City pension obligations up
The obligation to fund the city’s three pension funds next year is $3.9 million, or $82,370 more than this year.
City Council Thursday accepted the minimum municipal pension obligation the city must provide by Sept. 30.
Revisions may be made up to the time the budget is finalized, said William E. Nichols Jr., city finance director.
The police pension fund is $1.6 million, fire pension is $1.4 million and officers’ and employees pension is $872,233.
“It could be changed and be more or less with the 2017 assumptions in a month,” Nichols said.
Council was provided a letter from Colleen A. Deer, president of Mockenhaupt Benefits Group, regarding the pension funds.
Pension obligations have put the city in the hole even larger in the past.
“I can see a rough budget season,” Councilman Clifford “Skip” Smith said.
Mayor Gabriel J. Campana told the Sun-Gazette he has been and will continue to seek investment opportunities and ways to bring in funds and added revenue into the city.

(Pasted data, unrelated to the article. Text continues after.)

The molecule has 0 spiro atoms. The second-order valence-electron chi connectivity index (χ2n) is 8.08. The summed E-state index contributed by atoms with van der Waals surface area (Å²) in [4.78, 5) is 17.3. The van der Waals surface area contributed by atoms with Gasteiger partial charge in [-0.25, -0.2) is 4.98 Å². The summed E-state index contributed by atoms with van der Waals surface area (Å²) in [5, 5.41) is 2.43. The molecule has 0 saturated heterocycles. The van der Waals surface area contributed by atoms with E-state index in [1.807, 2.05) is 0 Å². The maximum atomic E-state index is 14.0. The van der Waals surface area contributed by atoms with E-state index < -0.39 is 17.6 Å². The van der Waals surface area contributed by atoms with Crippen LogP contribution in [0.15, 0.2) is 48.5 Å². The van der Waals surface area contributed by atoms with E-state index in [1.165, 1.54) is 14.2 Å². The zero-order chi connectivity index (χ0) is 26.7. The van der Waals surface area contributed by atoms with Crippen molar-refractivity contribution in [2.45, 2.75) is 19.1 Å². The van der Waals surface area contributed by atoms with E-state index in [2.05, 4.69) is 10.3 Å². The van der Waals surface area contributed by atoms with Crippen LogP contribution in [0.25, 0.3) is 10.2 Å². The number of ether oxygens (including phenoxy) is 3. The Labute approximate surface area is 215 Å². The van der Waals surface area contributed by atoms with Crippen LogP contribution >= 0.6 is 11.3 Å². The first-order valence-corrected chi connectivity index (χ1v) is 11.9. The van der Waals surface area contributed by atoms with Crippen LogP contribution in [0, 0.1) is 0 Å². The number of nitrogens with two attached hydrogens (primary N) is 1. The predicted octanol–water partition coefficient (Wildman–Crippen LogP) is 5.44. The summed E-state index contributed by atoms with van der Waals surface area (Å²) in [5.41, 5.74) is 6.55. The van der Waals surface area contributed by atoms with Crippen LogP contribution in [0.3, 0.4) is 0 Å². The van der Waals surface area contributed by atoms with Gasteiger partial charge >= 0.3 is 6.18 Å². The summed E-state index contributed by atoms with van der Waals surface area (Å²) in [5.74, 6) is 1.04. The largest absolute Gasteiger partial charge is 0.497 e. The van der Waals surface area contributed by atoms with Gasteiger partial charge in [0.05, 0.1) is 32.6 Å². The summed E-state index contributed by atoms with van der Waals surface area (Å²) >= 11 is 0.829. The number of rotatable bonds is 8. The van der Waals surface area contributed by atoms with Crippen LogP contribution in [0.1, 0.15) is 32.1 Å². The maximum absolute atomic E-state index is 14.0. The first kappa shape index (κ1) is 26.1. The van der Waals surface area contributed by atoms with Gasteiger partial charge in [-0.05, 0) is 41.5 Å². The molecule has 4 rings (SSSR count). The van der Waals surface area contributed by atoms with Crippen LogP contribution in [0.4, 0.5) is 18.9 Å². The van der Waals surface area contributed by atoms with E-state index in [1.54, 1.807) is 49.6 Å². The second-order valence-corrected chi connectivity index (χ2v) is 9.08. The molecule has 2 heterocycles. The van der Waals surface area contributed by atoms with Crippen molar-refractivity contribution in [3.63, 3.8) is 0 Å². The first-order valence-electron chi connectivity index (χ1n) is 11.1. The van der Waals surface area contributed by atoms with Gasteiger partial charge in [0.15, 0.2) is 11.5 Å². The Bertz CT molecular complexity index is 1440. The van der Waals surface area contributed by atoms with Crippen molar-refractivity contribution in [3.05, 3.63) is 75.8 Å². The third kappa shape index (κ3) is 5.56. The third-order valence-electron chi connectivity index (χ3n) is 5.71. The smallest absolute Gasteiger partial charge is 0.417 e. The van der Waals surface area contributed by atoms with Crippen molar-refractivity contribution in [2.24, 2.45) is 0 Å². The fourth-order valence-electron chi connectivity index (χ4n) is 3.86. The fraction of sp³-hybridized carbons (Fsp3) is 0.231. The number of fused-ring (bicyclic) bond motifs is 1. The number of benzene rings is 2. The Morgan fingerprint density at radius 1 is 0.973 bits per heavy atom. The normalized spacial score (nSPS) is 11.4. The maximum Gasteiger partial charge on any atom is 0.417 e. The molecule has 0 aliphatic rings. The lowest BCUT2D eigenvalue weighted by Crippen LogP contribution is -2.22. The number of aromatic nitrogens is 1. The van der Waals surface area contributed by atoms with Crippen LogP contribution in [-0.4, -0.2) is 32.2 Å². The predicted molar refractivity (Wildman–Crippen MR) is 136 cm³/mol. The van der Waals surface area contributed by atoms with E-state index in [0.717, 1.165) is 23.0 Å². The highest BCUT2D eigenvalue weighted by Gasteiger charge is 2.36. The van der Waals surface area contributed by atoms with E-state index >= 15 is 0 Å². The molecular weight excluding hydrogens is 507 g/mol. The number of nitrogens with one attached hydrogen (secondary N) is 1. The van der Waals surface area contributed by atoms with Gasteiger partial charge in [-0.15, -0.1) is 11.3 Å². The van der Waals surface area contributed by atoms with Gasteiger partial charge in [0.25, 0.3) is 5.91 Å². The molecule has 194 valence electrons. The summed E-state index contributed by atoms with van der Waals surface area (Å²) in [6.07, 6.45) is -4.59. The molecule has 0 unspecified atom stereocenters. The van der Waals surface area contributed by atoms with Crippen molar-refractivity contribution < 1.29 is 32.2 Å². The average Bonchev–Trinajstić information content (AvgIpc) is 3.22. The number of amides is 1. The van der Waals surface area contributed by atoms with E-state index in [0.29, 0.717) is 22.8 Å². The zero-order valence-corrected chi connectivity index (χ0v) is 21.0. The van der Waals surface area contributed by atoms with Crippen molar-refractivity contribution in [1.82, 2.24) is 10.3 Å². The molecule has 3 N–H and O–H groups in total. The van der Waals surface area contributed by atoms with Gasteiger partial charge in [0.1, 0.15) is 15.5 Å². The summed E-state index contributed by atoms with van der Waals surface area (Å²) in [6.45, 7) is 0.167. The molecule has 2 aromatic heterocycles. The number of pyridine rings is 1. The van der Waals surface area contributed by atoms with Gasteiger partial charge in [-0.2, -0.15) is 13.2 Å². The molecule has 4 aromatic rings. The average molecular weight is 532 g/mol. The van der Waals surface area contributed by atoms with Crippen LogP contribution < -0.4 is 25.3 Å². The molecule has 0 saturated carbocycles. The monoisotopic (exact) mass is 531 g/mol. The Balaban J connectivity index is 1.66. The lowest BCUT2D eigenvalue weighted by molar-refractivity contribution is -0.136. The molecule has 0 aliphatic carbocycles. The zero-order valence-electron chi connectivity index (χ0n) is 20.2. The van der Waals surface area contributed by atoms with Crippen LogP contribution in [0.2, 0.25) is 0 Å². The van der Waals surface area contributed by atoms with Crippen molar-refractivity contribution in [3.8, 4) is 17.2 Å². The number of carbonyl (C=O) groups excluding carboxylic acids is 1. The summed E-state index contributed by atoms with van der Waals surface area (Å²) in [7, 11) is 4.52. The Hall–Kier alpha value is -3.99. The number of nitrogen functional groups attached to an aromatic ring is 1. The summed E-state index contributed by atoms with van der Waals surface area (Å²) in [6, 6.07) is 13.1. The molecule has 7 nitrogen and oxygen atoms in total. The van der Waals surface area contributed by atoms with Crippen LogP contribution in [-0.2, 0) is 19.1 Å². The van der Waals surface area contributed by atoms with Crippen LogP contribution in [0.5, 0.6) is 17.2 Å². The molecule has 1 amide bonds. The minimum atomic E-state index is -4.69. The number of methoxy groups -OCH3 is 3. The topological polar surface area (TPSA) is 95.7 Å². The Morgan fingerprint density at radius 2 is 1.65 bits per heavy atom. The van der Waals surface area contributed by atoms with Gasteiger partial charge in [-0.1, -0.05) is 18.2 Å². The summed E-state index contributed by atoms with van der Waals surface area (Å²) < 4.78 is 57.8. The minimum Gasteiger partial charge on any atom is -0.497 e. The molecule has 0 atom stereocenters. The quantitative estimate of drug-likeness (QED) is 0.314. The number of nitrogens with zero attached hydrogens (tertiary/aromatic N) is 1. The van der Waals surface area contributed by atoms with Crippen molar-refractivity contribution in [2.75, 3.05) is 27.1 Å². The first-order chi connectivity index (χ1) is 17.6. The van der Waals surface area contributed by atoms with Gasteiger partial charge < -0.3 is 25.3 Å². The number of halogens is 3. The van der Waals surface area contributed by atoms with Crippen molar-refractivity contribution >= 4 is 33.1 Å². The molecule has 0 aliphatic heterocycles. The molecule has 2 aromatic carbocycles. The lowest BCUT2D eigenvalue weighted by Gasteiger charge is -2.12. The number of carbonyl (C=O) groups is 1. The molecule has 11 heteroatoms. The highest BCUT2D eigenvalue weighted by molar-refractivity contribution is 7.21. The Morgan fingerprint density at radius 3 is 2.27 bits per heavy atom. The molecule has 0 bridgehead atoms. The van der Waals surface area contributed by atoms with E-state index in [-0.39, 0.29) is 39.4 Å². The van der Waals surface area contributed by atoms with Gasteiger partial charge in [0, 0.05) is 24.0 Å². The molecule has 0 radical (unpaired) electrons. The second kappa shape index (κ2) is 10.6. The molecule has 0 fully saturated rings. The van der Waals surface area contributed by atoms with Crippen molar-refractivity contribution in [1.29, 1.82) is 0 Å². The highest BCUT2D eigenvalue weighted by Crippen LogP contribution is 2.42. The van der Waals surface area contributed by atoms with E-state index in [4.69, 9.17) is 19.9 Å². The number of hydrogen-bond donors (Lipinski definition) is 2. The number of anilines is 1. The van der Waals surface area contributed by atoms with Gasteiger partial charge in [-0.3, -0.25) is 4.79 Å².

When asked how that could be done, with the pension funds growing each year, Campana said “by speaking with other mayors.”
The city also has taken a step toward a refinancing strategy. Taking advantage of low interest rates, it has agreed to a $21.2 million bond that will require final sale approval the next council meeting.
With the interest rates low, the city can realize $350,000 in savings over the first three years, and $500,000 over the life of the bond, which matures at 2038.
“We’re not taking on more debt,” explained Council President Jonathan Williamson. “Nothing other than refinancing at a lower interest rate.”
Nichols assured the city there would be no eligible new projects attached to this bond.
However, the city has borrowed $2.5 million that was to go toward renovations of City Hall and a $1 million rolling line of credit for Williamsport Parking Authority.
All of the city’s outstanding debt will be covered in this bond, said Councilwoman Liz Miele, chairwoman of the city finance committee.